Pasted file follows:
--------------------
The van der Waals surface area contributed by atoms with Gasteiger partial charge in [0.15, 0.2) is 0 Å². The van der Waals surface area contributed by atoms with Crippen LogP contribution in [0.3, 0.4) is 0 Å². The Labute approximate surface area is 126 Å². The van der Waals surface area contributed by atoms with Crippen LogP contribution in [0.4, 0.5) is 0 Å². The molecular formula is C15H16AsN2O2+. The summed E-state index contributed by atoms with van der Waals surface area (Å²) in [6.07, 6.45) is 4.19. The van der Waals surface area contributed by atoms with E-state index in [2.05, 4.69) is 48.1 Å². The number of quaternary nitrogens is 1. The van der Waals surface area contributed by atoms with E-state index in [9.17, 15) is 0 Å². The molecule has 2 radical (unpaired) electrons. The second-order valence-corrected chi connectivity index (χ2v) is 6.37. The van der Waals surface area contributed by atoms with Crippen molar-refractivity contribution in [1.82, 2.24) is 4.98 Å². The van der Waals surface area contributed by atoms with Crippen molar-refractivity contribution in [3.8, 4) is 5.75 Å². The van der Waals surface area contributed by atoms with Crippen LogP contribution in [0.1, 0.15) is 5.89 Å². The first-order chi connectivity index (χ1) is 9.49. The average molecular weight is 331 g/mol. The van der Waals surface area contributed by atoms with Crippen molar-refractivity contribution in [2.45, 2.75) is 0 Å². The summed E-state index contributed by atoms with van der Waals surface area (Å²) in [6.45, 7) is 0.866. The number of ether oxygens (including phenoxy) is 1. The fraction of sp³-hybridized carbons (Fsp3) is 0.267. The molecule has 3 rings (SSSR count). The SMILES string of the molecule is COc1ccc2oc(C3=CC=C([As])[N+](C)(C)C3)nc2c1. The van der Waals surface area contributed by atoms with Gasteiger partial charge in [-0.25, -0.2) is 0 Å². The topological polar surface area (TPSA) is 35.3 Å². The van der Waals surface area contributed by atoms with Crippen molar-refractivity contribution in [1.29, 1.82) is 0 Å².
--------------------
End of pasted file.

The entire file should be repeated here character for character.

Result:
The van der Waals surface area contributed by atoms with Gasteiger partial charge in [0.15, 0.2) is 0 Å². The van der Waals surface area contributed by atoms with Crippen LogP contribution in [0.3, 0.4) is 0 Å². The Labute approximate surface area is 126 Å². The van der Waals surface area contributed by atoms with Crippen LogP contribution in [0.4, 0.5) is 0 Å². The molecular formula is C15H16AsN2O2+. The summed E-state index contributed by atoms with van der Waals surface area (Å²) in [6.07, 6.45) is 4.19. The van der Waals surface area contributed by atoms with E-state index in [2.05, 4.69) is 48.1 Å². The number of quaternary nitrogens is 1. The van der Waals surface area contributed by atoms with E-state index in [9.17, 15) is 0 Å². The molecule has 2 radical (unpaired) electrons. The second-order valence-corrected chi connectivity index (χ2v) is 6.37. The van der Waals surface area contributed by atoms with Crippen molar-refractivity contribution in [1.82, 2.24) is 4.98 Å². The van der Waals surface area contributed by atoms with Crippen molar-refractivity contribution in [3.8, 4) is 5.75 Å². The van der Waals surface area contributed by atoms with Crippen LogP contribution in [0.1, 0.15) is 5.89 Å². The first-order chi connectivity index (χ1) is 9.49. The average molecular weight is 331 g/mol. The van der Waals surface area contributed by atoms with Crippen molar-refractivity contribution in [2.45, 2.75) is 0 Å². The summed E-state index contributed by atoms with van der Waals surface area (Å²) in [6.45, 7) is 0.866. The number of ether oxygens (including phenoxy) is 1. The fraction of sp³-hybridized carbons (Fsp3) is 0.267. The molecule has 3 rings (SSSR count). The SMILES string of the molecule is COc1ccc2oc(C3=CC=C([As])[N+](C)(C)C3)nc2c1. The van der Waals surface area contributed by atoms with Gasteiger partial charge in [-0.25, -0.2) is 0 Å². The topological polar surface area (TPSA) is 35.3 Å². The van der Waals surface area contributed by atoms with Crippen molar-refractivity contribution in [1.29, 1.82) is 0 Å².